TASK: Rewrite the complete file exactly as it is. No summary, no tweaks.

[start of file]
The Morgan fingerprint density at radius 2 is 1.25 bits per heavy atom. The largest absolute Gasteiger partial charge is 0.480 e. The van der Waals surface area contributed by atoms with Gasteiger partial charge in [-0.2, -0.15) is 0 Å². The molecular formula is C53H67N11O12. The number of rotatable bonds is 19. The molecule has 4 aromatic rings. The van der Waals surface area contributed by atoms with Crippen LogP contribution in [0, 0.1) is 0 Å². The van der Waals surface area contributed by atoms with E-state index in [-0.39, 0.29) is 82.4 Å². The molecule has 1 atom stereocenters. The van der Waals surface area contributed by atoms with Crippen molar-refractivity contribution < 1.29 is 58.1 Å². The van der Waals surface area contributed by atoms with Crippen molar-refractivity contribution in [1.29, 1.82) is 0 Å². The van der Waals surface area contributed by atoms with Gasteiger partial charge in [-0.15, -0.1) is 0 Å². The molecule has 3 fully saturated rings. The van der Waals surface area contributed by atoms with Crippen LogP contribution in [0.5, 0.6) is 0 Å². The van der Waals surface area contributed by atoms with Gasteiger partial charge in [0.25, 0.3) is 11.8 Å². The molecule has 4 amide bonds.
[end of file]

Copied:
The Morgan fingerprint density at radius 2 is 1.25 bits per heavy atom. The largest absolute Gasteiger partial charge is 0.480 e. The van der Waals surface area contributed by atoms with Gasteiger partial charge in [-0.2, -0.15) is 0 Å². The molecular formula is C53H67N11O12. The number of rotatable bonds is 19. The molecule has 4 aromatic rings. The van der Waals surface area contributed by atoms with Crippen LogP contribution in [0, 0.1) is 0 Å². The van der Waals surface area contributed by atoms with E-state index in [-0.39, 0.29) is 82.4 Å². The molecule has 1 atom stereocenters. The van der Waals surface area contributed by atoms with Crippen molar-refractivity contribution < 1.29 is 58.1 Å². The van der Waals surface area contributed by atoms with Crippen molar-refractivity contribution in [1.29, 1.82) is 0 Å². The van der Waals surface area contributed by atoms with Gasteiger partial charge in [-0.15, -0.1) is 0 Å². The molecule has 3 fully saturated rings. The van der Waals surface area contributed by atoms with Crippen LogP contribution in [0.5, 0.6) is 0 Å². The van der Waals surface area contributed by atoms with Gasteiger partial charge in [0.25, 0.3) is 11.8 Å². The molecule has 4 amide bonds.